Apolipoprotein A-I 

Updated: Jul 07, 2021
  • Author: Georges Elhomsy, MD, ECNU, FACE; Chief Editor: Eric B Staros, MD  more...
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Reference Range

Apolipoprotein A-I (Apo-A1) is a structural and functional protein that constitutes approximately 70% of the protein in high density lipoprotein (HDL).

The reference ranges of Apo-A1 are as follows [1] :

  • Adult males: 75-160 mg/dL
  • Adult females: 80-175 mg/dL
  • Male newborns: 41-93 mg/dL
  • Female newborns: 38-106 mg/dL
  • Males (aged 6 months-4 years): 67-167 mg/dL
  • Females (aged 6 months-4 years): 60-148 mg/dL
  • Children aged 5-17 years: 83-151 mg/dL
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Interpretation

Low apolipoprotein A-I level

A low Apo-A1 level indicates an increased risk of cardiovascular disease, especially in the presence of an elevated apolipoprotein B (Apo-B) level. [2, 3, 4, 5]

Other factors that are associated with low Apo A1 level include the following:

High apolipoprotein A-I level

High Apo-A1 levels are associated with the following:

  • Pregnancy

  • Alcohol use

  • Spring and summer seasons [6]

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Collection and Panels

Patient instructions: Overnight fasting (12-14 hours)

Collection tube: Lavender top (EDTA)

Unacceptable conditions: Hemolyzed specimens

Specimen preparation: Separate serum from cells as soon as possible or within 2 hours of collection and transfer to 1-mL serum transport tube

Storage/transport temperature: Refrigerated

Stability refrigerated: 8 days unfrozen; 3 months frozen

Panels: None

CPT Code: 82172

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Background

Description

Apolipoprotein A-I (Apo-A1) is a structural and functional protein that constitutes approximately 70% of the protein in HDL.

Apo-A1 is produced in the liver and intestines and activates lecithin-cholesterol acyltransferase (LCAT) in the peripheral tissues, which transforms free cholesterol to cholesterol ester and facilitates its transportation to the liver, were it is degraded.

Indications/Applications

Because it is not clear whether Apo-A1 is an independent predictor of cardiovascular disease, it may be useful for Apo-A1 to be measured in conjunction with Apo-B to assess the Apo-B/Apo-A1 ratio.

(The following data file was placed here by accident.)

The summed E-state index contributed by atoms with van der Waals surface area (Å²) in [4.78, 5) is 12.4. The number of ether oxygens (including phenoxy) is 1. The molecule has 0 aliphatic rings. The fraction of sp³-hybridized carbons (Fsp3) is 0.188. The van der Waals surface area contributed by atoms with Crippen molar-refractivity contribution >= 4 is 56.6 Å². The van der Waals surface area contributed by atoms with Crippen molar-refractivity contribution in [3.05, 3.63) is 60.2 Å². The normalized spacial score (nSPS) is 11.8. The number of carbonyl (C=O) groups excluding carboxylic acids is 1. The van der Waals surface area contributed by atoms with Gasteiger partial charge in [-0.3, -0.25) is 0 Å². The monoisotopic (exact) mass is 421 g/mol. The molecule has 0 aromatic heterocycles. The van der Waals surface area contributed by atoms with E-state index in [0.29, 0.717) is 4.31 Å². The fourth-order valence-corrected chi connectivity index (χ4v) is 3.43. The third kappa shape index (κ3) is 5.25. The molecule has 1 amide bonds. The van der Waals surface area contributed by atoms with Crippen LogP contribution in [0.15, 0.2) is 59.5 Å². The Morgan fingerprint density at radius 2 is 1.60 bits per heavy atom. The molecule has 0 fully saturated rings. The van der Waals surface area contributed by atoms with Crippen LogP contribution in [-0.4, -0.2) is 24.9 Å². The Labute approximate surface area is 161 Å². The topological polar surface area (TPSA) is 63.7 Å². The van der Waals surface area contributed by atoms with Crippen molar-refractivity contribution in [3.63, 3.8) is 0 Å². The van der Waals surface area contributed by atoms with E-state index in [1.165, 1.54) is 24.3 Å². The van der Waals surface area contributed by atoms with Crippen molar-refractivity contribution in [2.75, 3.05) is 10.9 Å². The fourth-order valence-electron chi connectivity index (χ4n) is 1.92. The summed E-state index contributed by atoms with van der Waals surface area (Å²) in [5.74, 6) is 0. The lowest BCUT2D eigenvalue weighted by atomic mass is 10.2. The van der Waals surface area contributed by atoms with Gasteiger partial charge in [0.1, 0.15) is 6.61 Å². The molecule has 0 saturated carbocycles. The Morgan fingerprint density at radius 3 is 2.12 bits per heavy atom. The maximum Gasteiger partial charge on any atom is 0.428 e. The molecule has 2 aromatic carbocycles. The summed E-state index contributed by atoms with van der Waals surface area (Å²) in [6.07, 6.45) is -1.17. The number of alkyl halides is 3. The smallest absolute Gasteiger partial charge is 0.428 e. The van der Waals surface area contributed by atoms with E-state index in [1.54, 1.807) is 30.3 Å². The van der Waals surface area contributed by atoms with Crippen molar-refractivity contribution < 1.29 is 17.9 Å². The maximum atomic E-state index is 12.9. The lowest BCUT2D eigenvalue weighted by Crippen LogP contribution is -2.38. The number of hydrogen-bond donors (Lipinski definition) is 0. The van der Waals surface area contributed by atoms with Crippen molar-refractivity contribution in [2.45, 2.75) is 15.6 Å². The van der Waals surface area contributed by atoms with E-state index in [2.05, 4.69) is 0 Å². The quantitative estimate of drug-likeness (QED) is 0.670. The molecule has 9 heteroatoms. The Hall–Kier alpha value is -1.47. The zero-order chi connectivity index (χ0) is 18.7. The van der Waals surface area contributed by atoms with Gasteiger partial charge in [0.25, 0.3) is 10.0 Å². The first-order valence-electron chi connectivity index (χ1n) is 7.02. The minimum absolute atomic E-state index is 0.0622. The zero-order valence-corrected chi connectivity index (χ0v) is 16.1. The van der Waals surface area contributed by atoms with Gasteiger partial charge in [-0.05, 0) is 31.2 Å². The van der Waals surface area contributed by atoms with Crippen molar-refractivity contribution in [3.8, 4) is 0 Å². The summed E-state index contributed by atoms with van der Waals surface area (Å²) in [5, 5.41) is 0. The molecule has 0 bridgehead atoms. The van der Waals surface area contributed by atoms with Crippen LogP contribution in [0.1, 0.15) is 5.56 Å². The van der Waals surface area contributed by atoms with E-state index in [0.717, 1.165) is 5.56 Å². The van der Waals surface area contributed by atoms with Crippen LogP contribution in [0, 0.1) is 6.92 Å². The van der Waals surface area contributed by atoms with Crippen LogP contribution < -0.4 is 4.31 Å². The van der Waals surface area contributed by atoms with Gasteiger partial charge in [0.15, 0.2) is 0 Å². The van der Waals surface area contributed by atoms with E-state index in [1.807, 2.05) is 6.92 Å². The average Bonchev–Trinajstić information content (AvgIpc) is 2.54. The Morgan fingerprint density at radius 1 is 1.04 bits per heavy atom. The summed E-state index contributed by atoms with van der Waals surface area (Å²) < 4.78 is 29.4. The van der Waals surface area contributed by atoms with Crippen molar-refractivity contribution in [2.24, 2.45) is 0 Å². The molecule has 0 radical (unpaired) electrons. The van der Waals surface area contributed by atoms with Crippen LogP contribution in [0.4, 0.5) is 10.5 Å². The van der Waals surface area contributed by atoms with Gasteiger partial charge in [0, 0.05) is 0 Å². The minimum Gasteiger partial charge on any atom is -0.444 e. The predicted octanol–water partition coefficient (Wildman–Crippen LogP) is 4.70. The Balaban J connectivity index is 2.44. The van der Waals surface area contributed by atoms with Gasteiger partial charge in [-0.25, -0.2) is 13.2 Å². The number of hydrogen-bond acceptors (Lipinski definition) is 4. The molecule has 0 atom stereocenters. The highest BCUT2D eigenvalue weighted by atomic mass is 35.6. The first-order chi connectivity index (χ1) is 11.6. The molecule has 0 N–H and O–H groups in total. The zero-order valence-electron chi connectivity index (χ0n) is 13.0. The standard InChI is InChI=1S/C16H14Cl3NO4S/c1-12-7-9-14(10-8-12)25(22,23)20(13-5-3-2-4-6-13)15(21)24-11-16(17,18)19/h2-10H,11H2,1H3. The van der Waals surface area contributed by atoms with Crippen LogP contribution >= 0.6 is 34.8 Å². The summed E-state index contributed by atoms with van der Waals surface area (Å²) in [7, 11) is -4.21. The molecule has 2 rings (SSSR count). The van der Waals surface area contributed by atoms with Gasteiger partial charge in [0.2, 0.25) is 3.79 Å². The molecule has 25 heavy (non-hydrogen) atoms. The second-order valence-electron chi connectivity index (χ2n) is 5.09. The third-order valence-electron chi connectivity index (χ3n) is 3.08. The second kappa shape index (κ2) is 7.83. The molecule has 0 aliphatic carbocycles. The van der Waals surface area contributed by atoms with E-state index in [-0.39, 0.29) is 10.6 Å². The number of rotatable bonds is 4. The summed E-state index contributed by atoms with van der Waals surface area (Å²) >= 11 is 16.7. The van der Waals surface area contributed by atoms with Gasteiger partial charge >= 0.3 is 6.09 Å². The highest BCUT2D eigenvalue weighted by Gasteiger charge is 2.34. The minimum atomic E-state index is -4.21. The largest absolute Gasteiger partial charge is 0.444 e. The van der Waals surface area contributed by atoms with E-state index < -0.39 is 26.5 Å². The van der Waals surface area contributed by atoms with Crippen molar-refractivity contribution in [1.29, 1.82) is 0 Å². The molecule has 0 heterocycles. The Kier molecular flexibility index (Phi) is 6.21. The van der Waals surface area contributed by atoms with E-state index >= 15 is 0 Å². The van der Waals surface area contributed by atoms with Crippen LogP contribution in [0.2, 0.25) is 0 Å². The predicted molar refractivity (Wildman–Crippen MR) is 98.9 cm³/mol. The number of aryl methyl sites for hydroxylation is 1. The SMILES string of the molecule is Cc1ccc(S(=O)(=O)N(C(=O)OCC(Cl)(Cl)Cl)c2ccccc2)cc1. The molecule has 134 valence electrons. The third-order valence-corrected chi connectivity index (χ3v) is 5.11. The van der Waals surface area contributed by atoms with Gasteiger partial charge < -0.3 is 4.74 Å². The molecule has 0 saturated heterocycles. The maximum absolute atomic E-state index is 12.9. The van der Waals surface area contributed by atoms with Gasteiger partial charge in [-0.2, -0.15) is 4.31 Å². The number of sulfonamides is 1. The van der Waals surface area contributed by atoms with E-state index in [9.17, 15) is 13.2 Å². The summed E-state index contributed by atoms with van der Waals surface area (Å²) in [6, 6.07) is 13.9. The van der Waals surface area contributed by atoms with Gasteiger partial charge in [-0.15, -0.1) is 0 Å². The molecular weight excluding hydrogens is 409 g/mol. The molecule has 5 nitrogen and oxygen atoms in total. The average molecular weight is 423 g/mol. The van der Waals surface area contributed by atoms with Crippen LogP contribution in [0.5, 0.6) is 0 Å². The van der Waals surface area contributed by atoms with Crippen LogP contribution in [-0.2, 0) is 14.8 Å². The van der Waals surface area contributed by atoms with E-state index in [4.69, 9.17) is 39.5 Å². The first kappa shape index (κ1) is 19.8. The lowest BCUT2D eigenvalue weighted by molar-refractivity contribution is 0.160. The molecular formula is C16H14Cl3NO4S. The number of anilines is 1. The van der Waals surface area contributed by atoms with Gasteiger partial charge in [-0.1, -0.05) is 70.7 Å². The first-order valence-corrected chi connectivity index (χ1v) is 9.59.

A higher ratio means an increased likelihood of cholesterol deposition in arteries, leading to atherosclerosis and a higher risk of cardiovascular disease.

A prospective cohort study by Xiao et al indicated that as a risk factor, the Apo-B/Apo-A1 ratio is more strongly associated with abdominal aortic aneurysm (AAA) then with coronary heart disease (CHD), despite the relationship of both conditions to atherosclerosis. In addition, Apo-A1 was found to have a greater protective effect against AAA than CHD. [7]

A study by Henson et al indicated that in patients with coronary artery disease, low levels of immune complex consisting of Apo-A1 and immunoglobulin G (IgG) are an independent risk factor for adverse cardiovascular events. Thus, according to the investigators, this immune complex may represent a potential biomarker for predicting cardiovascular disease progression. [8]

Apo-A1 is one of many serum markers used in the fibroTest, a noninvasive assessment of the liver that was validated in many liver disease, including hepatitis C, hepatitis B, nonalcoholic fatty liver disease, and alcoholic liver disease.

Considerations

Serum Apo-A1 is not considered a routine test for cardiovascular disease risk assessment.

Overnight fasting might not be necessary to evaluate apo-A1, but most of the laboratories still commend it.

Apo-A1 Milano is a naturally occurring mutant of Apo-A1 associated with a very low HDL level but apparent longevity and much less atherosclerosis than expected for their HDL-C levels. [9]

A defect in the Apo-A1 gene (APOA1) can cause HDL deficiency and systemic nonneuropathic amyloidosis.

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